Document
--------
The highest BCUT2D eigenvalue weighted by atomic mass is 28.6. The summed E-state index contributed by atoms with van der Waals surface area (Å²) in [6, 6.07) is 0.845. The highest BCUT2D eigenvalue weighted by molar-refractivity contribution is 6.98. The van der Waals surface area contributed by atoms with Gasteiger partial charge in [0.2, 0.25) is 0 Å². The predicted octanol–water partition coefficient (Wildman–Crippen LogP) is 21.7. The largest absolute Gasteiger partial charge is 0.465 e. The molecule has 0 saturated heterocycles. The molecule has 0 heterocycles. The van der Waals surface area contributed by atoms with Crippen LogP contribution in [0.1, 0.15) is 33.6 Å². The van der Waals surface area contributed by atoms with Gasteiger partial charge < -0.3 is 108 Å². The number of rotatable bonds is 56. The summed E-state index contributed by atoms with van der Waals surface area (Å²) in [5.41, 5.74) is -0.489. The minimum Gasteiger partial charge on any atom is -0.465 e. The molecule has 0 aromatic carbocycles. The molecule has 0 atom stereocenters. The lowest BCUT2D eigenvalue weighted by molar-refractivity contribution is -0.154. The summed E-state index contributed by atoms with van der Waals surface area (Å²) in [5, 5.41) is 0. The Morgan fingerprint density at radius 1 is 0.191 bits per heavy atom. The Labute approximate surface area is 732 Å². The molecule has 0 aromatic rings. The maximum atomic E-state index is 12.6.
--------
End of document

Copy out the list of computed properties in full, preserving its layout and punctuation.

The highest BCUT2D eigenvalue weighted by atomic mass is 28.6. The summed E-state index contributed by atoms with van der Waals surface area (Å²) in [6, 6.07) is 0.845. The highest BCUT2D eigenvalue weighted by molar-refractivity contribution is 6.98. The van der Waals surface area contributed by atoms with Gasteiger partial charge in [0.2, 0.25) is 0 Å². The predicted octanol–water partition coefficient (Wildman–Crippen LogP) is 21.7. The largest absolute Gasteiger partial charge is 0.465 e. The molecule has 0 saturated heterocycles. The molecule has 0 heterocycles. The van der Waals surface area contributed by atoms with Crippen LogP contribution in [0.1, 0.15) is 33.6 Å². The van der Waals surface area contributed by atoms with Gasteiger partial charge < -0.3 is 108 Å². The number of rotatable bonds is 56. The summed E-state index contributed by atoms with van der Waals surface area (Å²) in [5.41, 5.74) is -0.489. The minimum Gasteiger partial charge on any atom is -0.465 e. The molecule has 0 aromatic carbocycles. The molecule has 0 atom stereocenters. The lowest BCUT2D eigenvalue weighted by molar-refractivity contribution is -0.154. The summed E-state index contributed by atoms with van der Waals surface area (Å²) in [5, 5.41) is 0. The Morgan fingerprint density at radius 1 is 0.191 bits per heavy atom. The Labute approximate surface area is 732 Å². The molecule has 0 aromatic rings. The maximum atomic E-state index is 12.6.